Explaining why the new administration decided to reverse the controversial leases agreed to by its predecessors, King said, “Government’s decision was not in any way intended to prevent the developers from developing, as we believe that notwithstanding that decision, development can still continue, as they have over 300 acres in a freehold arrangement.”

He added, “We therefore decided that since the company owns all the surrounding lands, beach access must be maintained and the restrictions released.”

According to the Senior Minister who was a part of the previous administration when the unpopular deal was struck, “The patrimony of this country must be preserved, protected and respected – and whereas we are fully committed to investment, we believe that those who come to invest here must understand that the nation’s patrimony must be protected and respected…”

“That’s why,” he explained, “we have decided that people’s access to the beach must not be denied – and why Marjorie will not be moved!”


  1. Sir John Compton must be dancing kotoomba with a bottle of mal Cochon in his hands, singing


    Yes, Representative King, like every son of the soil with the laboo rouge still between his toes is truly responsive to , the thick blood of national sovereignty pulsing in his veins.

    Nothing is more repulsive to a St. Lucian who has lived abroad in the intolerance of racial prejudice, to come home to find his access to treasured spots of his childhood fenced off by the bigotry of. big money foreigners-

    Bor lanse
    Assou lilet-la
    Abas caco-a

    Places whose folklore is passed with sacred solemnity to future generations.

    Yes, we love to have foreigners share the bounty of our island home.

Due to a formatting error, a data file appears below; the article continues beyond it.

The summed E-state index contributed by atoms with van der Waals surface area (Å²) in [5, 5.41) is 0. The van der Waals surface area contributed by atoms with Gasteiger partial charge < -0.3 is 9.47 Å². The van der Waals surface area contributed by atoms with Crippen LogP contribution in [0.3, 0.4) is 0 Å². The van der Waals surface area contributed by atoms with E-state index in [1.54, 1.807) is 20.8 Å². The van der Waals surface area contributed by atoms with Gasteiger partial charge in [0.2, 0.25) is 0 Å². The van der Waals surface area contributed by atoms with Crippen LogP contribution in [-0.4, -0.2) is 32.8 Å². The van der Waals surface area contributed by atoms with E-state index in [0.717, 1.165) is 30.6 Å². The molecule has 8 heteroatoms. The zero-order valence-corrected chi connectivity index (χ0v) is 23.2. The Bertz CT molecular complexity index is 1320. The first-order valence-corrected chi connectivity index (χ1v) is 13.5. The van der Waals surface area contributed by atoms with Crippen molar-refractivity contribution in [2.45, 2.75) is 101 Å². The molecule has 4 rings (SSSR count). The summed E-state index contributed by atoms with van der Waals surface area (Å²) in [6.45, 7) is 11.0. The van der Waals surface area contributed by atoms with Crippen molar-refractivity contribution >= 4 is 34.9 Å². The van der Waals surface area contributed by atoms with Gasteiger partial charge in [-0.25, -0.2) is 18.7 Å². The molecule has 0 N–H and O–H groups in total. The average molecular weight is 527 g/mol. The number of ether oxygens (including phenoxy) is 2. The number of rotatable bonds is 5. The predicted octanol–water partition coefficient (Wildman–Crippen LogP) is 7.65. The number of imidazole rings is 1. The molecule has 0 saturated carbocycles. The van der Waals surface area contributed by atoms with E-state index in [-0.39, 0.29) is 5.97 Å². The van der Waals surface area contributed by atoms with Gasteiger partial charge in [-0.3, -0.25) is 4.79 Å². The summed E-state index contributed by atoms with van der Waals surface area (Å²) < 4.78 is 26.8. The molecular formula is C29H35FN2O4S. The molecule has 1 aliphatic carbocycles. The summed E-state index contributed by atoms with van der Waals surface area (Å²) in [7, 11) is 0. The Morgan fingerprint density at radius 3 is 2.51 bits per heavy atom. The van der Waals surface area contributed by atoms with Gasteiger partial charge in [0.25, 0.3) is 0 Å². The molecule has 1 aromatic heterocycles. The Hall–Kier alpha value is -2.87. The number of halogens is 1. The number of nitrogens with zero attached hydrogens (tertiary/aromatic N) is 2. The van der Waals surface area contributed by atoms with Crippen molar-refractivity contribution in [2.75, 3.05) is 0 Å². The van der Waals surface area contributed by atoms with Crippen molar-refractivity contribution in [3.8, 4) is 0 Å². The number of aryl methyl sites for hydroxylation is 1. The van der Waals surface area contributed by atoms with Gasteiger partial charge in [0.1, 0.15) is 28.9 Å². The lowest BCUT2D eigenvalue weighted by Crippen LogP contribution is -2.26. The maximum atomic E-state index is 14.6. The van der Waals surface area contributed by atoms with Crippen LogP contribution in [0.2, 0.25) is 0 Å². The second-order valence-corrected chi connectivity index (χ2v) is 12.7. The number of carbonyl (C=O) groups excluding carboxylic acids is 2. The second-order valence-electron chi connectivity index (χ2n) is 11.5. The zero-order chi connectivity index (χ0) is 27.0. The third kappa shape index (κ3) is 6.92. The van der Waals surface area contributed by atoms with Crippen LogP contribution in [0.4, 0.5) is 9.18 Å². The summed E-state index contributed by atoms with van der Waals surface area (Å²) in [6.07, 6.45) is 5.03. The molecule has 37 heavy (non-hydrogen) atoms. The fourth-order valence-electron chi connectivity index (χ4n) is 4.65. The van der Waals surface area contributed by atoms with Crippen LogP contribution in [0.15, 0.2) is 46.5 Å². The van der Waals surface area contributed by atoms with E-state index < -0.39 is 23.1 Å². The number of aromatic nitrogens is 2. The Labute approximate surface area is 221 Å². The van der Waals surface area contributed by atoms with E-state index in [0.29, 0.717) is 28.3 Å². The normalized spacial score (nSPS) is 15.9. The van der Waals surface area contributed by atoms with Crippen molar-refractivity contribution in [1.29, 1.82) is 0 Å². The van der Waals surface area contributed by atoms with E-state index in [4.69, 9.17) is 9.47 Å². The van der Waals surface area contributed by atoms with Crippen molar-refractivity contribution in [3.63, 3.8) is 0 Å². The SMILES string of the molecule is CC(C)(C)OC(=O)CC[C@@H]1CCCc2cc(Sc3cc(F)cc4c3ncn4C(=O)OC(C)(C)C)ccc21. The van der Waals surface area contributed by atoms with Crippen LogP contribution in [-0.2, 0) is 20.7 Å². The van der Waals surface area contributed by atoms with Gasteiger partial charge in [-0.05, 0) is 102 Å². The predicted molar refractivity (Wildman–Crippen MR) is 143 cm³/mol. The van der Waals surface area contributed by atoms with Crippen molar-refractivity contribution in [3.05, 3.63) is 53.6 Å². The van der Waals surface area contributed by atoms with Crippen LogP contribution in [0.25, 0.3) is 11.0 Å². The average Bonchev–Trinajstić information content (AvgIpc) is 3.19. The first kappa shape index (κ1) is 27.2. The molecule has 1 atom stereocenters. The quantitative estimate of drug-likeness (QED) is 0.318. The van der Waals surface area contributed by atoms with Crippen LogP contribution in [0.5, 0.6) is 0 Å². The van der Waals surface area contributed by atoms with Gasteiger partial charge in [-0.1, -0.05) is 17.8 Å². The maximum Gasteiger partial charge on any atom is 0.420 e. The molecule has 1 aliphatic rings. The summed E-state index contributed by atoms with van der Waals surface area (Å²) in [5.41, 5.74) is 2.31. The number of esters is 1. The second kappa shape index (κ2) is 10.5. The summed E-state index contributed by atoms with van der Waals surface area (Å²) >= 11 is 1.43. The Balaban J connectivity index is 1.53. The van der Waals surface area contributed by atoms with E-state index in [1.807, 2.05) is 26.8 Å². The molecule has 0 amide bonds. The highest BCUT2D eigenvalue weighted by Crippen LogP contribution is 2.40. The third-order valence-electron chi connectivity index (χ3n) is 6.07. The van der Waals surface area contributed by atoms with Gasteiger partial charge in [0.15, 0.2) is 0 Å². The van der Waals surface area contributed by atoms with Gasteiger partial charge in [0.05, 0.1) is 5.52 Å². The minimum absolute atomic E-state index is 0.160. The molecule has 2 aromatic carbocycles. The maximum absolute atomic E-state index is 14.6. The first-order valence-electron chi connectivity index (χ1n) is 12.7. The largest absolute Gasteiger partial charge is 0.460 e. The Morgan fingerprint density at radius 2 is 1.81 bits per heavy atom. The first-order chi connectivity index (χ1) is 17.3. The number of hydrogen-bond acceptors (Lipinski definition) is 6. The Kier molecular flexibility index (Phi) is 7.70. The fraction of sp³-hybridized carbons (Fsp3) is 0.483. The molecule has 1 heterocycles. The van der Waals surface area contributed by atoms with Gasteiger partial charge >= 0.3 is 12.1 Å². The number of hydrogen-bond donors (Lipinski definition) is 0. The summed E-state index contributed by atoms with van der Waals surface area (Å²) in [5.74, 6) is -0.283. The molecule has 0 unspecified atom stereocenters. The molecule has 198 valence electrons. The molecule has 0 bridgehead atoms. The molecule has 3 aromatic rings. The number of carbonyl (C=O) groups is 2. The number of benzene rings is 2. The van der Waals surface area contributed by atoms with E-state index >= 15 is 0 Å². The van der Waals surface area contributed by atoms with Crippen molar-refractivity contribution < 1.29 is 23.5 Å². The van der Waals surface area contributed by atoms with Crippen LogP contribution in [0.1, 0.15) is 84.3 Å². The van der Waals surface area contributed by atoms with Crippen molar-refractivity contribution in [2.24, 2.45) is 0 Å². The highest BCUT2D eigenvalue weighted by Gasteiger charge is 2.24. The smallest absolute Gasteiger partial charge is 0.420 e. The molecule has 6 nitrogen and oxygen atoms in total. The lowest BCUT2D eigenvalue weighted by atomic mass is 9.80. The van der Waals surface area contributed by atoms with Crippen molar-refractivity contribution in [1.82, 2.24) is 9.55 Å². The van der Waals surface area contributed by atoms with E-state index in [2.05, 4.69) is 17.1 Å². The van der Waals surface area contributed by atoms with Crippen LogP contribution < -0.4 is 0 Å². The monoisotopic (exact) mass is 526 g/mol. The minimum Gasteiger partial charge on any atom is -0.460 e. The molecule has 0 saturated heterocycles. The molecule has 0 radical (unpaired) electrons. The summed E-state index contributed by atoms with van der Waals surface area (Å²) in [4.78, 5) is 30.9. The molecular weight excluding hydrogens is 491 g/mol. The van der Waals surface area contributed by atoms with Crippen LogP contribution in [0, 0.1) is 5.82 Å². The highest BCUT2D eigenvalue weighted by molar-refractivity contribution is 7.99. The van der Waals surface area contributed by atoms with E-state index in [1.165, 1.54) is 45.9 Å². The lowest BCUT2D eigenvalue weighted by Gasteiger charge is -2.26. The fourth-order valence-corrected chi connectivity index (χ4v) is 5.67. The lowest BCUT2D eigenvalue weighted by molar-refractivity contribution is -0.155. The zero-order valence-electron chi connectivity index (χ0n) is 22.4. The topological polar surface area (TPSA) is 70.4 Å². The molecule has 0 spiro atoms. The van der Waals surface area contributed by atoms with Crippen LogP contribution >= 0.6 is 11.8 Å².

However, the arrogant, colonial habit of foreigners disrespecting and plundering the natives of their territory and converting them into slaves has to be chased back to its horrendous 15-18th. Century past.

    For centuries, we’ve lived in harmony with our Syrian amigos, Chinese,East Indians. All has melded and matured into the rudiments of a uniquely St. Lucian sovereignty; crafting and adhering to laws and a way of living that is typically ST LUCIAN.

    The mango tree of one is the mango tree of all. As much as modern technology has bombarded us with the selfishness of materialism, the laboo rouge between our toes still spurs us to vigorously push all obstacles that come in the way of us possessing and enjoying our beautiful island home.

    We hope the actions of Representative King and the St Lucia government is placed in every civics and history text book so the legacy of nationhood can be bequeathed to future generations who will have the guts to chase the million dollar man from coming and make belle bonda

    Say it loud and clear to them


  2. I have before me a copy of ‘Golf Digest’ and also a copy pf ‘Travel & Leisure Magazine’ in each, are information on a Company which it’s primary concern is Golfing. Cabot Cliffs & Cabot Links are two of Canada’s finest Golf courses, with one drawback; Winter.
    Toronto Entrepreneur Ben Cowen-Dewar believes that he has a solution; a quality Golf Course atop a Cliff in St. Lucia. Cowan-Dewar who had an aerial photo of the Cliffs at Cap in St. Lucia, showed to Mike Keiser, an American Billionaire and Golf Course Developer, he immediately had a partner in that venture, in tropical St. Lucia; the deal was sealed for all year round Golfing. They are hoping to generate at least 1,000 jobs. There are questions on the existing enterprises and local businesses, but the Company have promised to provide alternate Routs and Carts to access the Beaches and local establishments.
    Local politics with a new Government are digging in harder with demands which can be met, while time passes on. John Compton at his resting place must be wondering, ‘What’s going on?’ John joined Pigeon Island with the main land for the purpose of providing (reclaimed) Land and man made Beaches for developers to come, build Hotels, employ thousands of people which has been in existence for decades. At a time such as this, St. Lucia needs developers to provide the well needed jobs on the Island. We should moderate our politics so as not to discourage our friends from coming to help and enjoy what we have to offer.